3.6 In those circumstances, the Court concluded that there were no realistic impediments to the Claimants' ability to pursue their claims in Malaysia, and accordingly no "special circumstances" such that justice required the claims to proceed in England. Accordingly, the court stayed the proceedings as against the English-domiciled defendants, and set aside service as against the Malaysian-domiciled defendant (D3).

3.7 The Claimants have applied for permission to appeal the decision; no decision on permission had been made as at the time of publication of this article.

A new approach to jurisdictional disputes

4.1 The decision in Limbu has clarified how the English Courts will approach the question of jurisdiction when considering transnational torts claims in future, particularly those involving an English-domiciled "anchor defendant" as well as a subsidiary domiciled in a foreign jurisdiction.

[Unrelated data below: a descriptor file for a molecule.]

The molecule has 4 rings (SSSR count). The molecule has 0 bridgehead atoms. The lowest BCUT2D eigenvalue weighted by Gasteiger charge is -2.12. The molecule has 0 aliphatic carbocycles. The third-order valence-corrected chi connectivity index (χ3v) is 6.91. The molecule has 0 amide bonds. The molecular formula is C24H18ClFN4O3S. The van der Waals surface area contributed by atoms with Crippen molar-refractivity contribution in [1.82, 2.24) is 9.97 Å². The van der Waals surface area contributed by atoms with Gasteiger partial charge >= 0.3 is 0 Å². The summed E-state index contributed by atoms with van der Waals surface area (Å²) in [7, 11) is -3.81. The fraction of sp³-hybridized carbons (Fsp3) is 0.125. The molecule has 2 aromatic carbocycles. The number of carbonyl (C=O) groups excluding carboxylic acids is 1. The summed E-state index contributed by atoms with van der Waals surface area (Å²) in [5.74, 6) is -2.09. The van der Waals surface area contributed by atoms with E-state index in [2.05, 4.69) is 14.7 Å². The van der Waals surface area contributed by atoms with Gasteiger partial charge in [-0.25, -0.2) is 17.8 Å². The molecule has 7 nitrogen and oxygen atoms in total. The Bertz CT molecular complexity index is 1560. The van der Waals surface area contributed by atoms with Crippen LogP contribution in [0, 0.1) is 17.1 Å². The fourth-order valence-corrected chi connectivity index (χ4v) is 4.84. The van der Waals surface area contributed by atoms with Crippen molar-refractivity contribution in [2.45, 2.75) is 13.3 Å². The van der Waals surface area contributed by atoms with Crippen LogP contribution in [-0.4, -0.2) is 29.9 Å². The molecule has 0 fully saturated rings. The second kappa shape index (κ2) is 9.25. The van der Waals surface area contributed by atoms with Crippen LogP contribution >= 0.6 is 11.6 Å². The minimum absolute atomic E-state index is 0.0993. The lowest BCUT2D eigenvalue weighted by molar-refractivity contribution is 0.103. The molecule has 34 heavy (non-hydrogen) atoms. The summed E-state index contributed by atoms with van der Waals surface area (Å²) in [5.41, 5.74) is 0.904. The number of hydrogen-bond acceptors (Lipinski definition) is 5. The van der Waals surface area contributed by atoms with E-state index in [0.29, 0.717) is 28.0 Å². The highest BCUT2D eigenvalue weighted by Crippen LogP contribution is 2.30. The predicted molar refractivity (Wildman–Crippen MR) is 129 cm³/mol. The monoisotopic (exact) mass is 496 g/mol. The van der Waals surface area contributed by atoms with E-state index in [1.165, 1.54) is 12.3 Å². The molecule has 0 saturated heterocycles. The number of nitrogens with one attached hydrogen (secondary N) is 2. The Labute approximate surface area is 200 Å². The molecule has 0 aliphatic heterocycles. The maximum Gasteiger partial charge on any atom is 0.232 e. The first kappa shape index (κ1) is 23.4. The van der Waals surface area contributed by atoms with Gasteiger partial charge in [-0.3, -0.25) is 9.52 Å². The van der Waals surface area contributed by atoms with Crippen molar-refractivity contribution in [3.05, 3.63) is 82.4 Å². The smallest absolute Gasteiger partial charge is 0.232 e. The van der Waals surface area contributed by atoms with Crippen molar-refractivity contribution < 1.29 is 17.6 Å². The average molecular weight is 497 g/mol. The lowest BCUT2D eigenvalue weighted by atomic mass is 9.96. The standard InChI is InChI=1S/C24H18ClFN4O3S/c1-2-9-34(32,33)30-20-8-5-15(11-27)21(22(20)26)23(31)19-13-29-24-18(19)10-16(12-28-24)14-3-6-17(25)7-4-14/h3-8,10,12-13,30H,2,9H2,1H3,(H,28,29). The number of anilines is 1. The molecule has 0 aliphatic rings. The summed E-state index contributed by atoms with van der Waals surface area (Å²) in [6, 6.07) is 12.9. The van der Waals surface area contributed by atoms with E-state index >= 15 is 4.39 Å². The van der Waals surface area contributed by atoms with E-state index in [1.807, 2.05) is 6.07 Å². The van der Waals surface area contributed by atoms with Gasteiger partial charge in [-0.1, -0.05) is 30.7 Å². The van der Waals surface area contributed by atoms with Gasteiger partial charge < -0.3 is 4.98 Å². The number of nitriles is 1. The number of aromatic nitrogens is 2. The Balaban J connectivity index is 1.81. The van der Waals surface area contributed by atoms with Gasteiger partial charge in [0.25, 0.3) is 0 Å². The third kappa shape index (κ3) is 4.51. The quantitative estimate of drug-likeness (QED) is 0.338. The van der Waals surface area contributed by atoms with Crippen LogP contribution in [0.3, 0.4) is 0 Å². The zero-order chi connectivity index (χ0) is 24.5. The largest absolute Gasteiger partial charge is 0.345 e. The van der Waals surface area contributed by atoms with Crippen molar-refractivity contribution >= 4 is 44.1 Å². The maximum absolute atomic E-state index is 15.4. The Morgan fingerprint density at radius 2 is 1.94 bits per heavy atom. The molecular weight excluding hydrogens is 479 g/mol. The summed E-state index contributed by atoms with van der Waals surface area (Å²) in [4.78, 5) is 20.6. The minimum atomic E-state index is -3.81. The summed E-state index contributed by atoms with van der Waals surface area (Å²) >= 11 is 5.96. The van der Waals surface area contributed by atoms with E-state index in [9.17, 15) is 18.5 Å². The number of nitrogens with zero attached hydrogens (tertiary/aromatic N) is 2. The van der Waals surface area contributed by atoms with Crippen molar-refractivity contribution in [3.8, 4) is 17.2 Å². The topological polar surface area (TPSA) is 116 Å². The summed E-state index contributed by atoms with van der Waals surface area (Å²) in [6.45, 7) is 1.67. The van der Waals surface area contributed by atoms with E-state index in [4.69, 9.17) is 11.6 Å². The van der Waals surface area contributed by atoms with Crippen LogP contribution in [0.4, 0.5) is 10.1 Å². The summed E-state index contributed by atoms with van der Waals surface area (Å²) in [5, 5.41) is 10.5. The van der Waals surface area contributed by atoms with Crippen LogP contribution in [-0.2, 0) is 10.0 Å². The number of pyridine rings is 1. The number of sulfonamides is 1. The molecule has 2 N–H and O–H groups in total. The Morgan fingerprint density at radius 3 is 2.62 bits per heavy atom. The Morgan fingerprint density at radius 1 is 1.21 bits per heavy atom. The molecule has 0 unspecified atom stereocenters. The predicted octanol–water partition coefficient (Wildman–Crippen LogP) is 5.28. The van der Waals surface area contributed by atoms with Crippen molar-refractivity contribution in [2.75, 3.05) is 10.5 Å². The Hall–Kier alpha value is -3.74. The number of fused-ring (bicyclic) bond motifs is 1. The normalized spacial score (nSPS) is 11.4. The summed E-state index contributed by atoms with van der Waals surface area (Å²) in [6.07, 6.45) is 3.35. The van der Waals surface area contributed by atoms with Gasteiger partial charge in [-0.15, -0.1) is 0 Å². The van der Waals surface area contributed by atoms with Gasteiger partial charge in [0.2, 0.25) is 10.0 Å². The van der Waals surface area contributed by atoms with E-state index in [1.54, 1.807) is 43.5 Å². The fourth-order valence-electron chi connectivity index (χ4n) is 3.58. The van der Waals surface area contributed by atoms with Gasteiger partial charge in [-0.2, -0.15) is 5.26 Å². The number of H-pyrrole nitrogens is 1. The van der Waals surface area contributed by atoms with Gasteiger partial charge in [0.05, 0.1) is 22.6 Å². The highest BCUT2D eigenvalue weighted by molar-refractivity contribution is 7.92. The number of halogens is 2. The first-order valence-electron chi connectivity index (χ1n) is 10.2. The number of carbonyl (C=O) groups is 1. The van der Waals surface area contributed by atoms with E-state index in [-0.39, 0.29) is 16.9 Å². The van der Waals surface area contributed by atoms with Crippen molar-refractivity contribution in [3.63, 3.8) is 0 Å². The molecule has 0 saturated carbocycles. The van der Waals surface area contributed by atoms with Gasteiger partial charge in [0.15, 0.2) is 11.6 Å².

4.2 Prior to Brexit,6 such challenges were determined in accordance with the Brussels (Recast) Regulation (the "Brussels Regulation"), which limited the ability of the English Courts to refuse jurisdiction in respect of English-domiciled defendants. In particular, Article 4.1 of the Brussels Regulation conferred a right on any claimant (regardless of their domicile) to sue an English-domiciled defendant in England irrespective of connecting factors to other jurisdictions.7 That restriction on the exercise of its traditional jurisprudence meant that the English Court, as noted by Lord Briggs inVedanta Resources plc and Anor v Lungowe and Others[2019] UKSC 20, had "one hand tied behind its back" when determining such disputes.